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Amy talks about her strong interest in finance developed through her internship in the trust fund.

I get confused about the word "through". Would it be appropriate to use it there?

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through = by virtue of, by way of, by means of. – Kris Dec 27 '12 at 11:05
up vote 0 down vote accepted

In the context you provided through means by means of, by way of, by dint of, via and seems to be the correct usage. You could use from if you were referring to the internship more like a place or workspace.

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Through makes perfect sense there, and is probably the best choice.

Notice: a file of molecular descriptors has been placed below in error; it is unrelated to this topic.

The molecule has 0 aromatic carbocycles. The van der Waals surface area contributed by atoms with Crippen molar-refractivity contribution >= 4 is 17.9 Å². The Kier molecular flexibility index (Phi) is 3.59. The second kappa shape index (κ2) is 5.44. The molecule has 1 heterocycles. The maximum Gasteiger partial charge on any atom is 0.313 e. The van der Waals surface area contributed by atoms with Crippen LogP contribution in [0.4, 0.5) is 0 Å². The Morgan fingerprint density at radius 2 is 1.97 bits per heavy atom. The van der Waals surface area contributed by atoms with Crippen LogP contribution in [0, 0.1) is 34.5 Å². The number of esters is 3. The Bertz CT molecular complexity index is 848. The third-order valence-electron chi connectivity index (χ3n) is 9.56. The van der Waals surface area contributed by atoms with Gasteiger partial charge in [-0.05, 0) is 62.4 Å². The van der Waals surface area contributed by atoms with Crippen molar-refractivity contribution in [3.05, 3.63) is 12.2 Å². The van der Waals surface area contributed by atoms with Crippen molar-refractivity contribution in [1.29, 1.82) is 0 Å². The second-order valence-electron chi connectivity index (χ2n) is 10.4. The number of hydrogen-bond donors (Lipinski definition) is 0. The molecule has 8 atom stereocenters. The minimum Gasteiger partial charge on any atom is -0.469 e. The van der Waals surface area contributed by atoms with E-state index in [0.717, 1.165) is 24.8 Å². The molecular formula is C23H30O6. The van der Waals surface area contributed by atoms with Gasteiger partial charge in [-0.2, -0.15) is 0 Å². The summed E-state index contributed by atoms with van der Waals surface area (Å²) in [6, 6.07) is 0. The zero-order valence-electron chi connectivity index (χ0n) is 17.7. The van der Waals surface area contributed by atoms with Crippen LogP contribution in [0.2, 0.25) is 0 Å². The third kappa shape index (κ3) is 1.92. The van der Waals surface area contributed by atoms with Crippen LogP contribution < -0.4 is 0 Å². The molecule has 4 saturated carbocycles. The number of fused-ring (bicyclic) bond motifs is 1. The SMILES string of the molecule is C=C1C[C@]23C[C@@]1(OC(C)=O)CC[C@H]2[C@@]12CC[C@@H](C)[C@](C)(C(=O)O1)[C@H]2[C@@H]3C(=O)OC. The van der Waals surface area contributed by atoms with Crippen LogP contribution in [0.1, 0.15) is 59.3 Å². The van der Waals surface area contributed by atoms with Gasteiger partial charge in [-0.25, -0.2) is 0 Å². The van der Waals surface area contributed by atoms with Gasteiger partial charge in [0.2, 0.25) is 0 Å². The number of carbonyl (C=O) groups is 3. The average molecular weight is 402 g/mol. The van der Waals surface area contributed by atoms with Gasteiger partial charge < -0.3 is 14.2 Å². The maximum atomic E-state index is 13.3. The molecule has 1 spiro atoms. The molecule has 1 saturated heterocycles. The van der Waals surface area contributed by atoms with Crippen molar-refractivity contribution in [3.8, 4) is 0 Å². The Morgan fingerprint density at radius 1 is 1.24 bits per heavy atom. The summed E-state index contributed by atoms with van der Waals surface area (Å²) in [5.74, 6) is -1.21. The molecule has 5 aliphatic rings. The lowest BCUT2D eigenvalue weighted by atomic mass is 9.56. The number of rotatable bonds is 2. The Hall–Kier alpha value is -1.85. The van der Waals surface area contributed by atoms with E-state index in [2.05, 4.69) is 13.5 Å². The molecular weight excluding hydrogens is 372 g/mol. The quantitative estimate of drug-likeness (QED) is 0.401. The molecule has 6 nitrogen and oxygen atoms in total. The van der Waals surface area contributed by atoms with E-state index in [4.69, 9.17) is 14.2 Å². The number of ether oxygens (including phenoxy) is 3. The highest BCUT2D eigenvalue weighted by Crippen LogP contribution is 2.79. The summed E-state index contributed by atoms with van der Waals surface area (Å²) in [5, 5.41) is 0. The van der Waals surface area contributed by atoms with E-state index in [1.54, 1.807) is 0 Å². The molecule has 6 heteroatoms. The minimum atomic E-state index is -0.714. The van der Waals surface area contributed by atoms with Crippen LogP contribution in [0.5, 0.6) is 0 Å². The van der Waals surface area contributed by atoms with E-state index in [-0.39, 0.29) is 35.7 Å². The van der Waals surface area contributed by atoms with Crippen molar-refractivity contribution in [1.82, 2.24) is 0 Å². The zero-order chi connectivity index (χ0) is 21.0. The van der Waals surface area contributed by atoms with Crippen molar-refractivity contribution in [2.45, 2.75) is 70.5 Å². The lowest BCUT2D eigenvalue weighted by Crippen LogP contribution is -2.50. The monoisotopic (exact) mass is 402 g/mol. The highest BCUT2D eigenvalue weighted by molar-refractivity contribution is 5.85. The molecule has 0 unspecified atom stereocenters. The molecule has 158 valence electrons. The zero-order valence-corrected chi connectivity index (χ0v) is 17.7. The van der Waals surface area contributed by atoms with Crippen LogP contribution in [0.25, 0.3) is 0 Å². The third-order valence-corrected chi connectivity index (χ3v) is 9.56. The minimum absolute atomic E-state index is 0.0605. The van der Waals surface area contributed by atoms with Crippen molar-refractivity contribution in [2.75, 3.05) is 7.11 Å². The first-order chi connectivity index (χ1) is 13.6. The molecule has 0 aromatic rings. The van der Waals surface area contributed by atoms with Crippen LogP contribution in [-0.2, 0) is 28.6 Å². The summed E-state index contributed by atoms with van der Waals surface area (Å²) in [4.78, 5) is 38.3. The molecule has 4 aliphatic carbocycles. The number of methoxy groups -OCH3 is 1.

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Good to know:) Thank you Barrie. – lessismore Dec 27 '12 at 8:33
@lessismore You don't need to say "Thank you" to every answer. The SE way to say thank you is to upvote, and eventually to accept the most suitable answer. – Andrew Leach Dec 27 '12 at 10:00
The OP might find it helpful if the down-voter would say why through might not be suitable. – Barrie England Dec 27 '12 at 12:16

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